Truth and Dare
The news media sustain many stereotypes about diabetes, especially when they describe people as suffering from the condition. This description could lead many to believe that the devastating consequences of poorly controlled diabetes are inevitable when, in fact, they are not. Poor control is the key distinction that causes much of the suffering of diabetes.
There is no question that poorly controlled diabetes can lead to outcomes such as painful nerve damage, vision loss, kidney disease, heart attack, and stroke. This is where the real suffering occurs. Many patients with controlled diabetes encounter fewer such complications and often with less severity. Personal effort and a commitment to taking care of diabetes over the years really do make a positive difference.
And what about those painful injections that get so much emphasis in the popular press? This description harkens back to the days long before the availability of disposable, small-gauge, and finely manufactured needles. Needle technology continues to evolve, and the past 30 years have produced ever more comfortable options for people with diabetes. The safety and accuracy of injection devices, especially insulin pens, make the process of injecting insulin—although far from perfect—far more tolerable than in the distant past.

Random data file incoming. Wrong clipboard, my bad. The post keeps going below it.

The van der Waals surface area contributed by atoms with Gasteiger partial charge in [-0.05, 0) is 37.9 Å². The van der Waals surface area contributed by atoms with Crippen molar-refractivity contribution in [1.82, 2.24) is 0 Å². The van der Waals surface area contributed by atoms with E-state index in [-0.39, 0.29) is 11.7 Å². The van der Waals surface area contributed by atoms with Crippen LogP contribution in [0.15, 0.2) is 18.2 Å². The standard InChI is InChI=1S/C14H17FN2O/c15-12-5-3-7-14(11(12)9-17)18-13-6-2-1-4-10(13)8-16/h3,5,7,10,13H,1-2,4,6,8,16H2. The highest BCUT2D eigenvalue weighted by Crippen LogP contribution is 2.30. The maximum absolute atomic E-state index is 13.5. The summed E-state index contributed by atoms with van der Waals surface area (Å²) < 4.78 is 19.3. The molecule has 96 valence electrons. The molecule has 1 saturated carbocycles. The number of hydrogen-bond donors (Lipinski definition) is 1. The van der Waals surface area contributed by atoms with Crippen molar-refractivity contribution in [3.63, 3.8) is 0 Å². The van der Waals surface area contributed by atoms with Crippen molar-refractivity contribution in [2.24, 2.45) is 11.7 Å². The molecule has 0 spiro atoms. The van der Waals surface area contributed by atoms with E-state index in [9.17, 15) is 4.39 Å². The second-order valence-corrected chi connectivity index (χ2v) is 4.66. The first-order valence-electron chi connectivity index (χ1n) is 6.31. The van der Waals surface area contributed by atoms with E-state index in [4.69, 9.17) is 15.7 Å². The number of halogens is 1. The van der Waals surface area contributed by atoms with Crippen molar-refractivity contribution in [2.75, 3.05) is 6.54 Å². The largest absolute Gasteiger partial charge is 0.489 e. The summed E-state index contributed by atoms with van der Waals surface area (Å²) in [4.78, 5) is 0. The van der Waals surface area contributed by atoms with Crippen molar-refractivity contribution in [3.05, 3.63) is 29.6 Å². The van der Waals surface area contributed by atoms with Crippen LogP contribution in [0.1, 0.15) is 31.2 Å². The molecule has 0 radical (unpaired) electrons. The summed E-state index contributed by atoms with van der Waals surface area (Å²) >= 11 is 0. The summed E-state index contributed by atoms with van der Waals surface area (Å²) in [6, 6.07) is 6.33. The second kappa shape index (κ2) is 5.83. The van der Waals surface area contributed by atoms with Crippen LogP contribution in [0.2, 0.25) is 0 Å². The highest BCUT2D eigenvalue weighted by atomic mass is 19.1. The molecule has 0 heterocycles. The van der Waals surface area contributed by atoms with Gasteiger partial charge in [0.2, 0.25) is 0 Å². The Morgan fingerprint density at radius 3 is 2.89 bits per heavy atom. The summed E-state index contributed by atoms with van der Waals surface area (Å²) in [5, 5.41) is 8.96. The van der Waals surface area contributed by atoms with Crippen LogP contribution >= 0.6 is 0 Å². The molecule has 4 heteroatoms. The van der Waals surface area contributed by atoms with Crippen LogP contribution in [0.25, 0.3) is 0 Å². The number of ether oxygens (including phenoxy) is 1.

The diabetes community could do much to push back on these stereotypes as a way to encourage each member of our community to manage his or her diabetes and enjoy a long and full life.
Diabetes has been described elsewhere as a “thief in the night” that robs people of quality of life, bit by bit, over time. With uncontrolled diabetes, the process is insidious and—tragically—symptomless in many cases. That’s why this magazine mentions regular health care visits for examinations and important lab tests that detect any developing complications early, before they become irreversible. That’s why you’ll hear about regularly using your meter to check blood glucose levels. All of this gives you and your health team important feedback about the effects of food, exercise, and stress on blood glucose, and it often highlights the need to adjust, change, or stop medications to achieve diabetes control.
I challenge you to prove the stereotypes about diabetes to be untrue. Dare to be curious about your health. Recognize that your diabetes is different from everyone else’s, and that what works for someone else may not work for you. But above all else, get involved in your own care, ask questions of your providers, and be persistent when your questions aren’t acknowledged. What can you do differently today (and tomorrow and the day after) to better manage your diabetes? Do you have a plan, or will you just “let things happen”?
Will you be in control of diabetes, or will it control you? Your active participation in your care—in disproving the stereotypes—can make all the difference.